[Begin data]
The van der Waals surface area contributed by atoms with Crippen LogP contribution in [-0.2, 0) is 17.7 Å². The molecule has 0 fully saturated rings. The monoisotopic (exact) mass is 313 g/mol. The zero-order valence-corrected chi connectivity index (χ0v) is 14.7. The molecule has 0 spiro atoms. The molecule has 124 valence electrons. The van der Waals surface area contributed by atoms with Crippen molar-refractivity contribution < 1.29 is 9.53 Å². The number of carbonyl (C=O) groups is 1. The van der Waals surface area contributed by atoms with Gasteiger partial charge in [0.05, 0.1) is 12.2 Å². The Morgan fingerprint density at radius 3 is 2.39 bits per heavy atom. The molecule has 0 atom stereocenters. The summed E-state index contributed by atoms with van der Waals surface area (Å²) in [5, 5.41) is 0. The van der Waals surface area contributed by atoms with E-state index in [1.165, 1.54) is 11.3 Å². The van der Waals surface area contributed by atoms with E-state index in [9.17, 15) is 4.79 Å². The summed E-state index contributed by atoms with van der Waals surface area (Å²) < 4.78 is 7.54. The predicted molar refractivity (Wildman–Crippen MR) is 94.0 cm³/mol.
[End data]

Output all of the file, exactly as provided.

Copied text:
The van der Waals surface area contributed by atoms with Crippen LogP contribution in [-0.2, 0) is 17.7 Å². The molecule has 0 fully saturated rings. The monoisotopic (exact) mass is 313 g/mol. The zero-order valence-corrected chi connectivity index (χ0v) is 14.7. The molecule has 0 spiro atoms. The molecule has 124 valence electrons. The van der Waals surface area contributed by atoms with Crippen molar-refractivity contribution < 1.29 is 9.53 Å². The number of carbonyl (C=O) groups is 1. The van der Waals surface area contributed by atoms with Gasteiger partial charge in [0.05, 0.1) is 12.2 Å². The Morgan fingerprint density at radius 3 is 2.39 bits per heavy atom. The molecule has 0 atom stereocenters. The summed E-state index contributed by atoms with van der Waals surface area (Å²) in [5, 5.41) is 0. The van der Waals surface area contributed by atoms with E-state index in [1.165, 1.54) is 11.3 Å². The van der Waals surface area contributed by atoms with E-state index in [9.17, 15) is 4.79 Å². The summed E-state index contributed by atoms with van der Waals surface area (Å²) < 4.78 is 7.54. The predicted molar refractivity (Wildman–Crippen MR) is 94.0 cm³/mol.